I must confess that, even though my heritage is 100% Scots, my interest in history has rarely extended to the land of my ancestors. Except for Dorothy Dunnett’s Lymond Chronicles, most of which take place outside Scotland, Marie Macpherson’s evocative The First Blast of the Trumpet (about John Knox), and the occasional Highland romance of a misspent youth, I rarely even read fiction set in Scotland.
This response grows out of a sense, true or false, that Scottish history stops being depressing right around the time when the Stuarts take the English crown in 1603. The thirteenth century, when the clans couldn’t stop bickering long enough to keep William Wallace from a grisly execution or even agree on a king, was a particularly dark time. Yet when Glen Craney wrote to me to propose a New Books in Historical Fiction interview about his novel The Spider and the Stone—based on the life of James Douglas, the man whose steadfast support for Robert the Bruce secured Scotland’s independence for a few more centuries—I decided I really should read the book. I had, after all, grown up on stories of the Bruce and the spider in the cave, as well as tales of Edward I’s confiscation of Scotland’s coronation stone and its attempted recovery in 1950.
And I’m glad I did—read the book, that is. It’s a fun read and includes a twist that I won’t reveal about the Stone of Scone (pronounced Skoon, by the way) that fit wonderfully within the world of the story, as well as a collection of magnificently despicable characters operating on both sides of the border. And it made me think: is it possible that the history of thirteenth-century Scotland is badly taught at the elementary and high-school levels? Because the version I learned implied that the clans should have seen that the needs of the nation took precedence over the interests of their own lineages.
But where in Europe was that the case, even in the fifteenth or sixteenth centuries? The Russian aristocratic clans fought, too, over precedence and privileges. The Russians did agree on the charismatic principle of the ruling dynasty, which existed apart and above the individual boyar clans. The turmoil in the early part of Ivan the Terrible’s (1530–84) reign—the subject of my Legends of the Five Directions novels—came about because the clans could not agree on the pecking order among themselves, since Ivan was too young to marry and establish said pecking order for them. But when the old dynasty died out in 1598 and a new one had to be chosen, Russia managed no better than Scotland. In both cases, the idea of “nation” meant little compared to the concept of lineage. Read in that light, Scottish history doesn’t seem so depressing after all.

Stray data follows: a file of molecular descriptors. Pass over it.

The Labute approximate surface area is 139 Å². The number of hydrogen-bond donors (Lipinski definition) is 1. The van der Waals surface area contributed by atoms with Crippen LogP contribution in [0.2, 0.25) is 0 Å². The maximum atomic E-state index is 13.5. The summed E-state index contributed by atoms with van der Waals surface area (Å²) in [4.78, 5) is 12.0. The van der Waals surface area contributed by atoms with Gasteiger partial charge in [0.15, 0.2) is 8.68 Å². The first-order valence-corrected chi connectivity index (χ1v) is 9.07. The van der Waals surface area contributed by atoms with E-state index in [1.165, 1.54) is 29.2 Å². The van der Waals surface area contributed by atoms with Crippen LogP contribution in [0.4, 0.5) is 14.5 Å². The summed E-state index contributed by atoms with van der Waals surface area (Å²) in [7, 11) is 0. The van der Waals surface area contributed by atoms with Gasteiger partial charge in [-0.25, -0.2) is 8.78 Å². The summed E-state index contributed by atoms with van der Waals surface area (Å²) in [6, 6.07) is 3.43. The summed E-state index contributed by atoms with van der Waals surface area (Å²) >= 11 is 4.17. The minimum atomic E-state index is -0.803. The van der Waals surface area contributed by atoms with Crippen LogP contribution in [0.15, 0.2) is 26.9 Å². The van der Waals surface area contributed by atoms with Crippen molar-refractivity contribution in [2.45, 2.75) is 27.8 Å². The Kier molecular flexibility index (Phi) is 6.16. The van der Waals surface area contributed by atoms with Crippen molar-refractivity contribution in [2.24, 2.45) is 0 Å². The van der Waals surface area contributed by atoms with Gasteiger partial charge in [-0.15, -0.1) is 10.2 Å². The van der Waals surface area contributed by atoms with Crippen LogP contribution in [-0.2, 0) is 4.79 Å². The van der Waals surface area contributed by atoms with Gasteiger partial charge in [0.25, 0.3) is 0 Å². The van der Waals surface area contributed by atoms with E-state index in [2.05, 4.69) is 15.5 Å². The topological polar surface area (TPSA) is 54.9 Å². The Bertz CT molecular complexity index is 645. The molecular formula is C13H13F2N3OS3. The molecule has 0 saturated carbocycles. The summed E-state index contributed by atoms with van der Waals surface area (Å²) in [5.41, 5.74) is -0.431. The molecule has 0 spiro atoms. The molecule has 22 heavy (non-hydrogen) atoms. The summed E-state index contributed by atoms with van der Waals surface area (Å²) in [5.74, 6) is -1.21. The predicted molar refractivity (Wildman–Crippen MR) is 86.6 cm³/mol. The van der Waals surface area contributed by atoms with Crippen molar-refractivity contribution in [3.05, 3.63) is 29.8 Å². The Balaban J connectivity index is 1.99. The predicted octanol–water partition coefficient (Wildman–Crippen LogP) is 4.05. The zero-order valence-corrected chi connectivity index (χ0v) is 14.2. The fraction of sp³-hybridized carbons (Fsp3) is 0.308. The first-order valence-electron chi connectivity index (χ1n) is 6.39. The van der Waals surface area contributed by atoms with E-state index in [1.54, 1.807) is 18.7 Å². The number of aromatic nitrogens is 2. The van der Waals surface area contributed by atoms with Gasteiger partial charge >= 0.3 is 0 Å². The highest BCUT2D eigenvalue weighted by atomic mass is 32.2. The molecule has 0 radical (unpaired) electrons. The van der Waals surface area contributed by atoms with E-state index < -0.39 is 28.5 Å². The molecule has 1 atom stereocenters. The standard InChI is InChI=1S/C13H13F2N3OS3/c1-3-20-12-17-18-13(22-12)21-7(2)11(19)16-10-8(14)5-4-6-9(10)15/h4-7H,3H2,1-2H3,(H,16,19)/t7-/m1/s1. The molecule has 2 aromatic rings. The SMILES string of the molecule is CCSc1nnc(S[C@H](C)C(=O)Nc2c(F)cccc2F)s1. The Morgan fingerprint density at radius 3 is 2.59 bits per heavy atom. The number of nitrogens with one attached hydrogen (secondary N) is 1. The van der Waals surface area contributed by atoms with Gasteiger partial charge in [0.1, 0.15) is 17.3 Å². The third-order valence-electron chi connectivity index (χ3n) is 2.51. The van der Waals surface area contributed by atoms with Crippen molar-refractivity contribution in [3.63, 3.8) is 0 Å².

The rest of this post comes from New Books in Historical Fiction.
Scotland, 1296: William Wallace is leading the resistance against the English while the clans fight one another as fiercely as they attack the invaders from the south. Two candidates in particular claim the throne: the Red Comyn and Bruce the Competitor. Neither can rule without support from Clan Macduff. But when Comyn secures the hand of Isabelle Macduff for his heir, his success appears assured. No matter that Isabelle prefers James Douglas, whose family supports Bruce. In 1296, a woman must accept her father’s choice of husband. Isabelle’s fate is sealed.
But Isabelle harbors an unfeminine ambition to see and touch the Stone of Scone, on which all of Scotland’s kings have been crowned. Even though the Stone lies in Westminster Abbey and Edward Longshanks controls half of Scotland, including the clan into which Isabelle has married against her will, she is determined to play a part in her country’s fractious politics. Her determination leads her along a long and tortuous path as the mercurial James, soon known as the Black Douglas, and the depressive Robert, grandson of Bruce the Competitor, struggle to overcome the divisions among the Scottish lords and rally support before the land of their birth falls completely under “proud Edward’s power.”
In The Spider and the Stone: A Novel of the Black Douglas (Brigid’s Fire Books, 2014), Glen Craney reveals the events that led up to and beyond the Battle of Bannockburn in 1314. Rich in historical detail and powerful personalities in conflict, this is a story that picks up where Braveheart ends and follows the drive to keep Scotland independent to its successful, if temporary, conclusion.